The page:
ASHCROFT, B.C. — Thousands of British Columbia residents have been chased from their homes as forest fires rage out of control in the province's central Interior.
The B.C. government has declared a provincewide state of emergency as firefighters scramble to keep up with 183 fires, many considered to be burning out of control.
The BC Wildfire Service says over 173 fires were reported on Friday alone as lightning storms rolled over several parts of B.C.
"Yesterday was an extraordinary day in terms of fire activity across the province," Kevin Skrepnek, chief information officer for the service, said in an interview on Saturday.
"We're focusing now on public safety, keeping these fires away from communities, protecting transportation routes, things like that."
B.C. Transportation Minister Todd Stone said the extraordinary measure of declaring an emergency was necessary to co-ordinate the crisis response and ensure public safety.
Crews focused Saturday on two of the largest fires that forced thousands from their homes in the communities of Ashcroft, Cache Creek, 100 Mile House, 105 Mile House and 108 Mile House and 150 Mile House.
A separate fire north of Princeton prompted an evacuation order involving dozens of people.
John Ranta, mayor of Cache Creek and head of the Thompson-Nicola Regional District, said Friday that a fire burning between Ashcroft and Cache Creek destroyed dozens of buildings, including at least five houses, 30 trailer park homes and two hangers at a regional airport.
On Saturday, Ranta said no further structures were lost overnight.
"Things are looking at lot better here now," he said
Skrepnek said there had been multiple structures lost in the fires, but he couldn't give a figure.
Over 1,000 firefighters were working across the province, supported by heavy equipment and helicopters, he added.
"We are exploring options of bringing in crews from out of province as well."
He said the forecast is more of the same hot and dry weather, although the winds Saturday were not expected to be as strong as the gusty winds that fanned the flames on Friday.
Some who weren't ordered to leave their homes were ready just in case.
Country music blared on the radio as Gwen Dachsel waited in her home in Williams Lake on Saturday morning with the doors and windows shut, her car loaded with two bags of personal belongings.
Dachsel said the roads leading out of her community have been closed in most every direction, and the fear of not knowing what to do is almost as frightening as the fires themselves.
"If we had to really leave town, I don't know which way we would go," Dachsel said in a phone interview. "If I saw a flame, then I would (feel trapped). Then, I would panic."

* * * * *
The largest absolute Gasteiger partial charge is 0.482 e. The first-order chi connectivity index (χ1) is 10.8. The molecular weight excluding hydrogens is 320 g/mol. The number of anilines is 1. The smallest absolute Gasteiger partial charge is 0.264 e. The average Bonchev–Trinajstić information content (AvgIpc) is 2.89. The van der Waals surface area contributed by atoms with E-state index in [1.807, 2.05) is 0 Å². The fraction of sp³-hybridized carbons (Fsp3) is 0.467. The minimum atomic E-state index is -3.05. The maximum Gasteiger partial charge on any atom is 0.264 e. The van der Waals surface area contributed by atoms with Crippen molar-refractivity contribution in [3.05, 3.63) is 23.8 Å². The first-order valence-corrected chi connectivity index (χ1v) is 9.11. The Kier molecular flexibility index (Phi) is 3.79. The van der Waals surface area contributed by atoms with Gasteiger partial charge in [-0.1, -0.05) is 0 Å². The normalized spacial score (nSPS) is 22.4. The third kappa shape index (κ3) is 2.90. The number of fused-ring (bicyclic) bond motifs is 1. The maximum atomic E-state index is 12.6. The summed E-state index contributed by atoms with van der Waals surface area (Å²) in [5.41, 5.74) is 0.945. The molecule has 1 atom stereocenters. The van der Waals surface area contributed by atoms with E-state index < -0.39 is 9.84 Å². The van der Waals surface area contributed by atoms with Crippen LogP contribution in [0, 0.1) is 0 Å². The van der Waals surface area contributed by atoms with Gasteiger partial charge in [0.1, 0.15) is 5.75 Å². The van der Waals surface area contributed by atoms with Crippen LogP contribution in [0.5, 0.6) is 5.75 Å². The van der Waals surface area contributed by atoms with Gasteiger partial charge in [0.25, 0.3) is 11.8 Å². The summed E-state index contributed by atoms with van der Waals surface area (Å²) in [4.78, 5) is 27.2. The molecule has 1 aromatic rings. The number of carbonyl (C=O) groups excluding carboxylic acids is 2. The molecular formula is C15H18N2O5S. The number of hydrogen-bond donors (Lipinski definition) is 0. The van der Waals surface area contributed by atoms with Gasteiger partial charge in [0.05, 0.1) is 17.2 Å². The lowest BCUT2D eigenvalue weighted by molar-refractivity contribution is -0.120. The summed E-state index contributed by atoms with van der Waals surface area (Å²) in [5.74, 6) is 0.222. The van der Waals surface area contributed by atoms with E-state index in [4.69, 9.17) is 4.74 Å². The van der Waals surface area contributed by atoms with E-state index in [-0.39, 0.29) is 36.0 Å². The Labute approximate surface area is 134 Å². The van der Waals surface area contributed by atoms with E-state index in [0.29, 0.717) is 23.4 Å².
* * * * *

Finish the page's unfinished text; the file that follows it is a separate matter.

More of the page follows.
The 72-year-old woman, who suffers from asthma, said her eyes stung and her breathing was heavy from smoke outside while she tried to water her plants. Her family photographs have been stored away in a fireproof safe, which Dachsel hopes will protect them if the house she has lived in for more than four decades goes up in flames.
"It would be quite a traumatic experience, and for my daughters too," Dachsel said. "It's life that matters, so hopefully they can control these fires and things will be OK."
Mike Flannigan, the Director of Western Partnership for Wildland Fire Science, said the thunderstorms sweeping through the area brought little rain and set off fires with lightning strikes.
The thunderstorms also create a lot of wind, which fans the flames, he said.
"So this creates strong, shifting winds, which can be very dangerous for people and firefighters," he said.
"You really have to be on guard if there's thunderstorms around, if you're trying to do fire management."
Flannigan said it was a wet winter in B.C.
"And some people think: 'Hey, wet winter, we won't have a fire problem.' But that's not actually the case."
Several highways have been closed because of fires, including in several spots along Highway 1 between Ashcroft and Cache Creek, south of Quesnel and through Savona.
Theo Faber, a 39-year-old truck driver from Abbotsford, B.C., was on his way to get some lumber north of Cache Creek on Friday when he found himself stuck in heavy smoke and fire.
"My safest option was to keep going slowly," he said. "Fortunately, everyone was moving through. The smoke was very thick. I could barely see through it. There was fire in the ditches on both sides of my vehicle."
Faber said he would have "perished" if he had reached the highway 15 minutes later than he did.
"It was very scary," he said.
Premier-designate John Horgan described the situation in Interior communities like Cache Creek, Ashcroft and Williams Lake as "grave" and said the federal government is prepared to do whatever it can to help.
"The people already evacuated or facing evacuation, as well as our frontline firefighters and first responders, need to know everyone in the province is behind them," he said in a statement.